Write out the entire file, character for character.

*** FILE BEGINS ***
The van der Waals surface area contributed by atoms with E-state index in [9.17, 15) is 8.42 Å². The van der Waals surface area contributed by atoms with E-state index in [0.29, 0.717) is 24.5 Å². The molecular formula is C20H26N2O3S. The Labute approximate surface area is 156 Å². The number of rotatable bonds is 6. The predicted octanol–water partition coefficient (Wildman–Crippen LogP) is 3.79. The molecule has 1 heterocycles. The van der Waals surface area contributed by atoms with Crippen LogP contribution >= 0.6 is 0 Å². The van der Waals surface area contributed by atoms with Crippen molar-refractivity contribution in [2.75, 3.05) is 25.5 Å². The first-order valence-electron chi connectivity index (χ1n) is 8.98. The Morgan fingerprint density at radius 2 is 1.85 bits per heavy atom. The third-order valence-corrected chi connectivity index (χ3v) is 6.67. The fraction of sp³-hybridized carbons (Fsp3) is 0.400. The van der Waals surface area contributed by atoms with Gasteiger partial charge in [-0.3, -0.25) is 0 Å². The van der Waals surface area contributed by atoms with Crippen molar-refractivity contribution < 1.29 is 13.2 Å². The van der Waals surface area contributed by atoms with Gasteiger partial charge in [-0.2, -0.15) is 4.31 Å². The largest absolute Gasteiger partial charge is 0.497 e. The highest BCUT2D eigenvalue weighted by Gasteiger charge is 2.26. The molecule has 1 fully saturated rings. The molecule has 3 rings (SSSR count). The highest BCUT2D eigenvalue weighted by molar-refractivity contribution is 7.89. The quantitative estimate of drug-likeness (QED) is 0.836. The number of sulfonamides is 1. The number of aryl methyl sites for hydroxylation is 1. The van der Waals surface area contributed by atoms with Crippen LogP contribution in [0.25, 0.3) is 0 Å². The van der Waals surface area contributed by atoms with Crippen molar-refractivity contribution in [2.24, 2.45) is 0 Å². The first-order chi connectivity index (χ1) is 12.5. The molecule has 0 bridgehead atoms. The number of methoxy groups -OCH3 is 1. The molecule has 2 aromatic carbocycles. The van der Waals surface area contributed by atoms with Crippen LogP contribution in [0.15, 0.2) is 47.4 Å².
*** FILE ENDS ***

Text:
The van der Waals surface area contributed by atoms with E-state index in [9.17, 15) is 8.42 Å². The van der Waals surface area contributed by atoms with E-state index in [0.29, 0.717) is 24.5 Å². The molecular formula is C20H26N2O3S. The Labute approximate surface area is 156 Å². The number of rotatable bonds is 6. The predicted octanol–water partition coefficient (Wildman–Crippen LogP) is 3.79. The molecule has 1 heterocycles. The van der Waals surface area contributed by atoms with Crippen LogP contribution >= 0.6 is 0 Å². The van der Waals surface area contributed by atoms with Crippen molar-refractivity contribution in [2.75, 3.05) is 25.5 Å². The first-order valence-electron chi connectivity index (χ1n) is 8.98. The Morgan fingerprint density at radius 2 is 1.85 bits per heavy atom. The third-order valence-corrected chi connectivity index (χ3v) is 6.67. The fraction of sp³-hybridized carbons (Fsp3) is 0.400. The van der Waals surface area contributed by atoms with Gasteiger partial charge in [-0.3, -0.25) is 0 Å². The van der Waals surface area contributed by atoms with Crippen molar-refractivity contribution < 1.29 is 13.2 Å². The van der Waals surface area contributed by atoms with Gasteiger partial charge in [-0.2, -0.15) is 4.31 Å². The largest absolute Gasteiger partial charge is 0.497 e. The highest BCUT2D eigenvalue weighted by Gasteiger charge is 2.26. The molecule has 1 fully saturated rings. The molecule has 3 rings (SSSR count). The highest BCUT2D eigenvalue weighted by molar-refractivity contribution is 7.89. The quantitative estimate of drug-likeness (QED) is 0.836. The number of sulfonamides is 1. The number of aryl methyl sites for hydroxylation is 1. The van der Waals surface area contributed by atoms with Crippen LogP contribution in [0.25, 0.3) is 0 Å². The van der Waals surface area contributed by atoms with Crippen molar-refractivity contribution in [2.24, 2.45) is 0 Å². The first-order chi connectivity index (χ1) is 12.5. The molecule has 0 bridgehead atoms. The number of methoxy groups -OCH3 is 1. The molecule has 2 aromatic carbocycles. The van der Waals surface area contributed by atoms with Crippen LogP contribution in [0.15, 0.2) is 47.4 Å².